LONDON—The U.K. woke up this morning to a familiar political drama—the quick approval of missile strikes on a rogue state, jointly operated with the United States, even though Britons disapproved of doing such a thing. It went to bed knowing that the approval would not go ahead after all, not quite as planned, and that any bombing of Syria will be contingent on more evidence and a two-step parliamentary vote. The reversal wasn't entirely surprising, but it was embarrassing for a coalition goverment that owes its existence, in part, to the legacy of the Iraq War.
Here's what happened. Prime Minister David Cameron, who'd been on vacation, cut that short and called the House of Commons back ahead of schedule to vote on some "response" to reports of chemical weapons attacks in Syria. On Wednesday he'd meet with advisers and work the votes; on Thursday the Conservative, Liberal Democrat, and Labour parties would urge their members to back a joint missile strike (with the United States) against (probably) airbases, chemical storage faciilities, and production sites.
The problem was that the party's actual members of Parliament saw little reason to rush ahead. Cameron's Conservatives are in power due to a coalition agreement with the Liberal Democrats. In 2003 every single Liberal Democrat had voted against declaring war on Iraq. In the next two elections, the Lib Dems* gained among anti-war voters who'd previously backed Labour; by 2010 they were in the position to help the Tories put together a government after an indecisive election.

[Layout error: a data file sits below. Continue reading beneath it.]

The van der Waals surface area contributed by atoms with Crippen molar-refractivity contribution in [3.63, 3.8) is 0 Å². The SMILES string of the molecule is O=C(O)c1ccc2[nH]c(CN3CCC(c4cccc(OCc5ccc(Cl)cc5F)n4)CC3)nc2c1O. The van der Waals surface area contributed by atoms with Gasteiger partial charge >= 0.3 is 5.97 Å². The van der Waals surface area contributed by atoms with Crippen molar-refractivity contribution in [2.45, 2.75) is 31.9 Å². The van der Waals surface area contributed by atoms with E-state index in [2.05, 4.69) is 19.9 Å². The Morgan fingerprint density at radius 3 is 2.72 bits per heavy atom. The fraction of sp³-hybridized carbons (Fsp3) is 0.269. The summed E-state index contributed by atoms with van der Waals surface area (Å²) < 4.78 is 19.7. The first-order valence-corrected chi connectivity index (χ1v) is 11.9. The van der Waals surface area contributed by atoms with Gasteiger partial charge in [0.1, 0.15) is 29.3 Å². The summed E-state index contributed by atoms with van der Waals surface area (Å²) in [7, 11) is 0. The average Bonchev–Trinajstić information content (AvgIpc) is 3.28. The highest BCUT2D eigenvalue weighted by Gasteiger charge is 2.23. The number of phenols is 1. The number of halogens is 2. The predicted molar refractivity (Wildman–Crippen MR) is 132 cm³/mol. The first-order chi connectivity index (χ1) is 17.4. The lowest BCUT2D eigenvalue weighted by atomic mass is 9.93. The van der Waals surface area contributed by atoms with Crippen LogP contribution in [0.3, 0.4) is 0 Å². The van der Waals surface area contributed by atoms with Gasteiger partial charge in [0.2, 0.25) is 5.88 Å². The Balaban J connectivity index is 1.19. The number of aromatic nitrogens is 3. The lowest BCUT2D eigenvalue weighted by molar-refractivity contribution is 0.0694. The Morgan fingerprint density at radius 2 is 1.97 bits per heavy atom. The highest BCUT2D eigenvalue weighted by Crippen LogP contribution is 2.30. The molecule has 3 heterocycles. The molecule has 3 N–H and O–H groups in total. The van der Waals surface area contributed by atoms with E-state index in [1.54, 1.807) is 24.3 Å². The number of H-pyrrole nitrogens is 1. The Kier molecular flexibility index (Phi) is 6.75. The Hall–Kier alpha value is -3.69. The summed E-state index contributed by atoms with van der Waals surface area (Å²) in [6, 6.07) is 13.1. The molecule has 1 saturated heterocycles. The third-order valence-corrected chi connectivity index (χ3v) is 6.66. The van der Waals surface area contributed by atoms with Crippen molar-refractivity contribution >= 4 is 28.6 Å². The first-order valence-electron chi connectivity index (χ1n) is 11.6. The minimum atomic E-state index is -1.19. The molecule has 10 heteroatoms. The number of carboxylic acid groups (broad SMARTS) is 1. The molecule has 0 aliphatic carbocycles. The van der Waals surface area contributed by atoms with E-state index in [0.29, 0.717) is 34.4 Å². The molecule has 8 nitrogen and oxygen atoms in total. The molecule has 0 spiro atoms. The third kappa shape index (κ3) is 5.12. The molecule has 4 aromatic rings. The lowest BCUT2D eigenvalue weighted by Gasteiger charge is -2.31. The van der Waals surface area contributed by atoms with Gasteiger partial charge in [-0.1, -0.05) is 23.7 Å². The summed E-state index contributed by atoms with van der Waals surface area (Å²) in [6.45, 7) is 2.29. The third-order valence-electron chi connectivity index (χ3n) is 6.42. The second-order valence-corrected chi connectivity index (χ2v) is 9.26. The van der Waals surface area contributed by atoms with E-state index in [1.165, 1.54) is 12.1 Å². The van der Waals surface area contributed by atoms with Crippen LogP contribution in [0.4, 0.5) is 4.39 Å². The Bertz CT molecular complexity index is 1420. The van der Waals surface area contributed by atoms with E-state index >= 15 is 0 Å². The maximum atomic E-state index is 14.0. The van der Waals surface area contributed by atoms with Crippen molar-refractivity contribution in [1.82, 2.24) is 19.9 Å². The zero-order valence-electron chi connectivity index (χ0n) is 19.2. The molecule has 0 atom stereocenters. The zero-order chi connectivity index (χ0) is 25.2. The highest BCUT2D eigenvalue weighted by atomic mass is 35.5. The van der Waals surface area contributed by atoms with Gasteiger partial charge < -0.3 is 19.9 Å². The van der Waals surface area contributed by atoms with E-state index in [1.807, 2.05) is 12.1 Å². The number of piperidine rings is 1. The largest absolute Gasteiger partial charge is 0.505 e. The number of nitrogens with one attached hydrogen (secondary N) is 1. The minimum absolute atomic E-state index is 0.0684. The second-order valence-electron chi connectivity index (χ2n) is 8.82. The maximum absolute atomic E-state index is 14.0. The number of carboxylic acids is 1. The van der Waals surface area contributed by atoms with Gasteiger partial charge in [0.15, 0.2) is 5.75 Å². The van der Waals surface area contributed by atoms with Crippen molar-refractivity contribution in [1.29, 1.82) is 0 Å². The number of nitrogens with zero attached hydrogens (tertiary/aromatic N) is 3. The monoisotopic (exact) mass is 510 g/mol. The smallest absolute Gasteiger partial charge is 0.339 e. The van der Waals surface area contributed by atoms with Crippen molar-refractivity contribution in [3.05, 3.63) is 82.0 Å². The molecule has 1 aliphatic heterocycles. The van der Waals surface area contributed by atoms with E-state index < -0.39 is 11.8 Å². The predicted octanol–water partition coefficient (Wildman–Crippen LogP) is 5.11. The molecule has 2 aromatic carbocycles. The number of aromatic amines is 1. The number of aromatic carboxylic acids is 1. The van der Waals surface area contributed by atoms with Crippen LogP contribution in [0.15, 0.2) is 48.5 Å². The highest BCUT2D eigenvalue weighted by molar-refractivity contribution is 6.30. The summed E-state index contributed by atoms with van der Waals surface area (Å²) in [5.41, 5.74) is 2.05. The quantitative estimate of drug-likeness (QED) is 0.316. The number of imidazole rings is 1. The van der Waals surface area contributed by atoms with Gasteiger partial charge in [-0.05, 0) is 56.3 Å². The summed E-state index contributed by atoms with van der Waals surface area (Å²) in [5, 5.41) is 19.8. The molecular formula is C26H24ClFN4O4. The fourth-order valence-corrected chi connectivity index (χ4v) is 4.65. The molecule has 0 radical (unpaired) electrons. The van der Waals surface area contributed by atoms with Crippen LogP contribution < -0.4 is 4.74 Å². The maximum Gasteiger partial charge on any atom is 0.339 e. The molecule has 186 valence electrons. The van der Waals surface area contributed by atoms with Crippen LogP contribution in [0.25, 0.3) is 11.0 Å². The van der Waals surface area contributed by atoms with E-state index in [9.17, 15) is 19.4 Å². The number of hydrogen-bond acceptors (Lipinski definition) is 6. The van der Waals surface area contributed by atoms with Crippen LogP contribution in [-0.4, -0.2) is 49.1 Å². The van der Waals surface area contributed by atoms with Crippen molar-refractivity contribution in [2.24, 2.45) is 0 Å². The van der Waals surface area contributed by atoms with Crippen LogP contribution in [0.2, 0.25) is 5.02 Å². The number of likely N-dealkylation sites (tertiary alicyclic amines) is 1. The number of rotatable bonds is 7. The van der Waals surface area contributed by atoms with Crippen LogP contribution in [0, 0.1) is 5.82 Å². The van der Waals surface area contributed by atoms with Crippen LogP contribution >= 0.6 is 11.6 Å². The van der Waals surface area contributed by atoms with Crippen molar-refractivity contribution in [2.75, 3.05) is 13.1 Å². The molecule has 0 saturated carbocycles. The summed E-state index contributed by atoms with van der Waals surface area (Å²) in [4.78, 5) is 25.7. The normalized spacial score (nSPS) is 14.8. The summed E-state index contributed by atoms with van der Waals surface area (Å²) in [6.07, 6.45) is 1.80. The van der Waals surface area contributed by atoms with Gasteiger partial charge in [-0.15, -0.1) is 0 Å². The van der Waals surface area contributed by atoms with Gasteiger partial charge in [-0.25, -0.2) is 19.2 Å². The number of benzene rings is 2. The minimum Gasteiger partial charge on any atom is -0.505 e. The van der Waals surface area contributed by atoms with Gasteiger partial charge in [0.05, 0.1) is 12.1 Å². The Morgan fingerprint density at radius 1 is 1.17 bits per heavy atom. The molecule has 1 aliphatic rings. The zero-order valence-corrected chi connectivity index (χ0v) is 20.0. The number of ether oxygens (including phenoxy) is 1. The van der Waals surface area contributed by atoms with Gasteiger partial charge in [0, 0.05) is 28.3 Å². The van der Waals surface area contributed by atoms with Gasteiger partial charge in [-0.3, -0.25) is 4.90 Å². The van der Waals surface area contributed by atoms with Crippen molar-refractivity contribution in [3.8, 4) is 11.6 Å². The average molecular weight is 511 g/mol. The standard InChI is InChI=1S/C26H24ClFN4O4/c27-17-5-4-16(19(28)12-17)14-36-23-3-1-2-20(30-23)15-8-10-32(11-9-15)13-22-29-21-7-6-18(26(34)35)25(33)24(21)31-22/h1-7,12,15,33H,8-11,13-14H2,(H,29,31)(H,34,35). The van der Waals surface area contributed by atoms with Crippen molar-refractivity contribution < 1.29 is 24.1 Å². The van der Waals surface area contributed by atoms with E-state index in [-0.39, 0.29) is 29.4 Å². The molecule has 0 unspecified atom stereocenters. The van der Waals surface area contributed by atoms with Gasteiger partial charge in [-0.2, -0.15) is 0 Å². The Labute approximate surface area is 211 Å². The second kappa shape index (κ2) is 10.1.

Since then, as they've provided the ballast for Conservative initiatives (and given up on some of their good-government goals), their standing has collapsed. An intervention this week by still-respected former Lib Dem Leader Paddy Ashdown, who supported some sort of response to the chemical weapon attacks, was seen as evidence that the Lib Dems didn't yet have the votes to back the missile strike.
Neither did Labour. Diane Abbott, the shadow health minister, suggested she would quit rather than endorse quick strikes, adding that "what Egypt and Libya have taught us is that these situations in the Middle East are complex."** The Libya experience, a bit less raw than Iraq, was of a "no-fly zone" becoming a bombing campaign to help remove a rogue head of state. Both experiences cut into the possible support for intervention in Syria.
So did the rest of the Labour Party. According to multiple reports, Labour Leader Ed Miliband demanded conditions for any vote on Syria this week, including a vote from the U.N. Security Council (on arms inspectors' findings) and a second parliamentary vote to approve intervention. More backstory: Three years ago Miliband defeated his brother David, for the leadership role, and David's support for the Iraq War contributed to that.
What's the upshot? Instead of a quick turnaround—advisers, evidence provided the United States, parliamentary approval—the U.K.'s role in any strike on Syria will depend on a few more boxes being checked. It's the legacy of the Iraq debacle, and it's quite a bit more hesitation than we'll get in Washington. There, Republicans are "seeking answers" before any Syrian intervention, but not taking any concrete steps to prevent the president from the usual two-step: intervening, then returning to Congress after the fact with some War Powers-compliant explanation of why he intervened.
*and other, smaller third parties, most notably the Respect Party that adopted anti-war socialist George Galloway as a candidate; in 2005 he won a seat in a heavily Muslim constituency.
**Correction, Aug. 29, 2013: This post originally misspelled Diane Abbott's first name.